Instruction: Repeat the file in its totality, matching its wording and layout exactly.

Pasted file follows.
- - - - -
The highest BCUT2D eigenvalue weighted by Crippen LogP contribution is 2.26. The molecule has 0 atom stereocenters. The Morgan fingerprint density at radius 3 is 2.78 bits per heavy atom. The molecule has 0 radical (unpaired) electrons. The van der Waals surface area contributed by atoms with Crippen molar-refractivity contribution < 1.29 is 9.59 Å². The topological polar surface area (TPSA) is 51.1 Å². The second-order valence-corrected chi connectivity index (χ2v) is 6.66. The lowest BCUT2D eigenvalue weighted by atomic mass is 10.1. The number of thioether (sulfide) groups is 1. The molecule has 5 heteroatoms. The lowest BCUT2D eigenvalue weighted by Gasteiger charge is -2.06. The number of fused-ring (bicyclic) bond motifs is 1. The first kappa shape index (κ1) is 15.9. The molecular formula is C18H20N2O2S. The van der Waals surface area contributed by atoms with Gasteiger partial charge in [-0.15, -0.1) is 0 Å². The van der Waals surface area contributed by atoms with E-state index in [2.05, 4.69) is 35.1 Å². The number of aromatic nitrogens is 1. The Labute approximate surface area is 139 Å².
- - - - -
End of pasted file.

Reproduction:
The highest BCUT2D eigenvalue weighted by Crippen LogP contribution is 2.26. The molecule has 0 atom stereocenters. The Morgan fingerprint density at radius 3 is 2.78 bits per heavy atom. The molecule has 0 radical (unpaired) electrons. The van der Waals surface area contributed by atoms with Crippen molar-refractivity contribution < 1.29 is 9.59 Å². The topological polar surface area (TPSA) is 51.1 Å². The second-order valence-corrected chi connectivity index (χ2v) is 6.66. The lowest BCUT2D eigenvalue weighted by atomic mass is 10.1. The number of thioether (sulfide) groups is 1. The molecule has 5 heteroatoms. The lowest BCUT2D eigenvalue weighted by Gasteiger charge is -2.06. The number of fused-ring (bicyclic) bond motifs is 1. The first kappa shape index (κ1) is 15.9. The molecular formula is C18H20N2O2S. The van der Waals surface area contributed by atoms with Gasteiger partial charge in [-0.15, -0.1) is 0 Å². The van der Waals surface area contributed by atoms with E-state index in [2.05, 4.69) is 35.1 Å². The number of aromatic nitrogens is 1. The Labute approximate surface area is 139 Å².